Jul 08 2009
1. Focus on details that develop a character. For example, it’s not so interesting that your hero’s bedroom has a dresser. What can the dresser tell us about the character? If he’s such a neat-freak that he even sorts and folds his underwear, that helps build his personality.
2. Use sensory details and props to develop a mood. For example, let’s say you’re describing a hospital. Is it clean and professional like the Mayo Clinic? Or is it seedy and dangerous like a Tijuana chopshop? Is it primal and raw like a shaman’s hut? What do the patients look and smell like? What sort of medical implements are on hand? How do the staff and receptionists behave? What does the place smell like? Are there any noticeable sounds? What are the bathrooms like? Etc.
3. Mood and character development often go hand in hand. For example, Superman’s Metropolis is clean and generally looks inspiring. Its most distinctive building is a newspaper office. In contrast, the most distinctive building in Gotham City is an insane asylum. Batman can’t throw a batarang across the street without hitting a hooker or a crack dealer. Spooky Gothic architecture is everywhere.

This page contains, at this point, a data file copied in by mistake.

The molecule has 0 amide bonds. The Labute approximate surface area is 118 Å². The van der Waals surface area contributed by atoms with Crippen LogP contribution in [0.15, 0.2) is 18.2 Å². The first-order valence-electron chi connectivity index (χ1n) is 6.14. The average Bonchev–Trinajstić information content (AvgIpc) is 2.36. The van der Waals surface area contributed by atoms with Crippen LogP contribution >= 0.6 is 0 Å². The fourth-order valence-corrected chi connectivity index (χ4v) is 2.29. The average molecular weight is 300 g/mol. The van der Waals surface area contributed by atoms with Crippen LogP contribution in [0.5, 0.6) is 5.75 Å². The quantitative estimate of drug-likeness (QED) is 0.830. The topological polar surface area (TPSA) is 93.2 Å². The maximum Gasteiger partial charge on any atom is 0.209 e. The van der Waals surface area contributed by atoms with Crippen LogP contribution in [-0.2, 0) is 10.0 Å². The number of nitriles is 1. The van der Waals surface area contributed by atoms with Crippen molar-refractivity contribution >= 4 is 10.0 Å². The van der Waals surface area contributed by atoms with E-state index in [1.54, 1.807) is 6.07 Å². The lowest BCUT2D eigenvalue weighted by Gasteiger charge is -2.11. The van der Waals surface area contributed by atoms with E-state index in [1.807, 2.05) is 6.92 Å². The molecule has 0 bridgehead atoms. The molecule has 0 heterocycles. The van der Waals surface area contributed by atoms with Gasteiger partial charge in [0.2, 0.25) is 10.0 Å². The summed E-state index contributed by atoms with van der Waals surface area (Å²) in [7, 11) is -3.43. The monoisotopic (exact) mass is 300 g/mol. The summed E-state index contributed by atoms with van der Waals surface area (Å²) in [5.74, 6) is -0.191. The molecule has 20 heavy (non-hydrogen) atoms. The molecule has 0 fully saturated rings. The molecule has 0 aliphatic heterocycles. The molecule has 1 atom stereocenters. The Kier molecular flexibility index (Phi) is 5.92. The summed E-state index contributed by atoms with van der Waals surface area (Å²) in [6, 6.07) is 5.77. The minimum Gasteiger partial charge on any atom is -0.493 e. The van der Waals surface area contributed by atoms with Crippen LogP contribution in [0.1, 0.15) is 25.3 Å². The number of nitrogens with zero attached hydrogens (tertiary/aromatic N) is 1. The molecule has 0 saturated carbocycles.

4. Use the scenery to make the scene interactive. For example, if your heroes are fighting a speedy villain in a typical mall, the heroes could set off the sprinklers. That will make it harder for the villain to keep his footing. Using the scenery helps remind the reader that the story is happening somewhere real, not in a vacuum. It can also make the characters seem clever and impressive.
5. Please avoid overdoing the scenery, particularly if it’s generic. For example, let’s say I’m writing about a character that works at a typical grocery store, just like the one in your neighborhood. It doesn’t need much description, and the description probably isn’t very interesting. In contrast, if the grocery store is a dystopian perversion of the grocery stores in your neighborhood, then more description is probably warranted. For example, the manager likes to keep fruits stocked in the front of the store so that he can wing apples at any of the cashiers that fall asleep on the job.